Recent media accounts of retaliation against certain political donors reveal the true intent behind this legislation. It is not simply a “disclosure bill”, as its authors claim. Rather, it is a not-so-transparent attempt to rend Citizens United into a legal nullity, by chilling the very speech rights that were restored in that landmark decision.

Due to the importance of the fundamental speech and associational rights of the National Rifle Association’s four million members, and considering the blatant attack on those rights that S. 3369 represents, we strongly oppose the DISCLOSE Act and will consider votes on this legislation in future candidate evaluations.

Sincerely,
Chris W. Cox

This material [article] was created by the Center for American Progress Action Fund.  It  was created for the Progress Report, the daily e-mail publication of the Center for American Progress Action Fund. Click here to subscribe. The original article is posted here.

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Do We Need the Disclose Act or a Constitutional Amendment?

Democrats in Congress have been desperately trying to bring at least some transparency to this new avalanche of corporate spending we’ve been experiencing in our elections. They’ve been trying to pass legislation such that if corporations, millionaires and billionaires want to spend billions to cover up Mitt Romney’s lies — then at least, we the voters, should know where that money is coming from. In 2010 — Democrats in the House of Representatives passed the DISCLOSE Act, which would have done just that. Unfortunately — the DISCLOSE Act laws were filibustered that year by the Republican minority in the Senate.

So, Democrats in the Senate are now trying it again. On Tuesday, Senator Sheldon Whitehouse and eight other Senate Democrats proposed a new, watered-down DISCLOSE Act, hoping that the latest, more corporate-friendly legislation may attract some Republicans supporters. But is this really the strategy Progressives should be using to get corporate money out of our politics. Or do we need to be bolder and push for a Constitutional Amendment that once and for all says corporations are not people, and money is property – not speech?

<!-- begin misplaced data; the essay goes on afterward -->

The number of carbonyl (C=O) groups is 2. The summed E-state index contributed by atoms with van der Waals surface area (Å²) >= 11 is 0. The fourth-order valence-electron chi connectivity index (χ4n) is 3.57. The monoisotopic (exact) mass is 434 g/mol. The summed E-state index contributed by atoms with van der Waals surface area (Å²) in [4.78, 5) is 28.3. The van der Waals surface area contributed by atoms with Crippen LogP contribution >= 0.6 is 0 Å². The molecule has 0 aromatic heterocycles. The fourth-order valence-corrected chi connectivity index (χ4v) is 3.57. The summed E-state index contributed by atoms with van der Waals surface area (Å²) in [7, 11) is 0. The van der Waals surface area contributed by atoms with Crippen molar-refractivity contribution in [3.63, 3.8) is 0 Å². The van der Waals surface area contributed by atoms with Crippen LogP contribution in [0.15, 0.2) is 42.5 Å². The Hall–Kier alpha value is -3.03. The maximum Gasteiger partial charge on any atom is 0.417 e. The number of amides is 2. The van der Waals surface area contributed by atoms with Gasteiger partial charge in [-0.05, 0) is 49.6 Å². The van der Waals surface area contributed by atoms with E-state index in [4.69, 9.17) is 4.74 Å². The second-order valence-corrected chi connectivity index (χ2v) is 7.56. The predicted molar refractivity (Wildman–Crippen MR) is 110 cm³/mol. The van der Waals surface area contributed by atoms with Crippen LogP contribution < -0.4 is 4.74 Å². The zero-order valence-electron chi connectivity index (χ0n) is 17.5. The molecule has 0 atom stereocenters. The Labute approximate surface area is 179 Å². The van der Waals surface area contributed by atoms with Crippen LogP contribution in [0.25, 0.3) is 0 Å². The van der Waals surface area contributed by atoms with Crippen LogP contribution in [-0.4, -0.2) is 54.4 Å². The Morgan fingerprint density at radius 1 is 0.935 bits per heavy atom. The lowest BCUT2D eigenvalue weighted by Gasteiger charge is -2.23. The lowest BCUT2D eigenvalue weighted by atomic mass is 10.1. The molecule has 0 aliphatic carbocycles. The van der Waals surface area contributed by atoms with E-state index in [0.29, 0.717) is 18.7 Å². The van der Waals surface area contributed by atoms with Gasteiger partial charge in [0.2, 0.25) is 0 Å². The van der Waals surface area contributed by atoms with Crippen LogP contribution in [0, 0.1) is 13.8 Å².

Under the Reading Lamp — 1/22/2012


Does US Senate Commit Treason with NDAA Bill?

Jeanine Molloff, Op-Ed: “December 1st, 2011, the US Senate accomplished the unthinkable–with the nearly unanimous passage of the National Defense Authorization Bill of 2012–they committed treason. Written and planned in secret by the Senate Armed Services Committee, the newly minted NDAA contains three sections which collectively sanctions indefinite detention of alleged terrorists or ‘terrorist sympathizers’–anywhere in the world including the US– and designates the military the duty to arrest, imprison and interrogate without benefit of counsel,’ accused civilians here on Main Street.”


After ‘Citizens United’: The Attack of the Super PACs

John Nichols and Robert W. McChesney, Op-Ed: “Citizens United’s easing of restrictions on corporate and individual spending, especially by organizations not under the control of candidates, has led to the proliferation of “Super PACs.” These shadowy groups do not have to abide by the $2,500 limit on donations to actual campaigns, and they can easily avoid rules for reporting sources of contributions. For instance, Super PACs have established nonprofit arms that are permitted to shield contributors’ identities as long as they spend no more than 50 percent of their money on electoral politics.”


Corporate Rule Is Not Inevitable

Sarah van Gelder, Op-Ed: “You may remember that there was a time when apartheid in South Africa seemed unstoppable. Sure, there were international boycotts of South African businesses, banks, and tourist attractions. There were heroic activists in South Africa, who were going to prison and even dying for freedom. But the conventional wisdom remained that these were principled gestures with little chance of upending the entrenched system of white rule. ‘Be patient,’ activists were told. ‘Don’t expect too much against powerful interests with a lot of money invested in the status quo.’”


A Credit Union to Bail out People, Not Big Banks

Judith Scherr, News Report: The Occupy Movement condemns the banks’ role in predatory lending and the foreclosure crisis, the high-interest student loans they say enriches the bankers and impoverishes college students, bank investments in private prisons and more. But protesting isn’t enough for Occupy San Francisco activist Brian McKeown. He says a bank should be a transparent institution whose mission is to help people. And so, with like-minded partners, McKeown is putting together a plan for the People’s Reserve Credit Union (PRCU).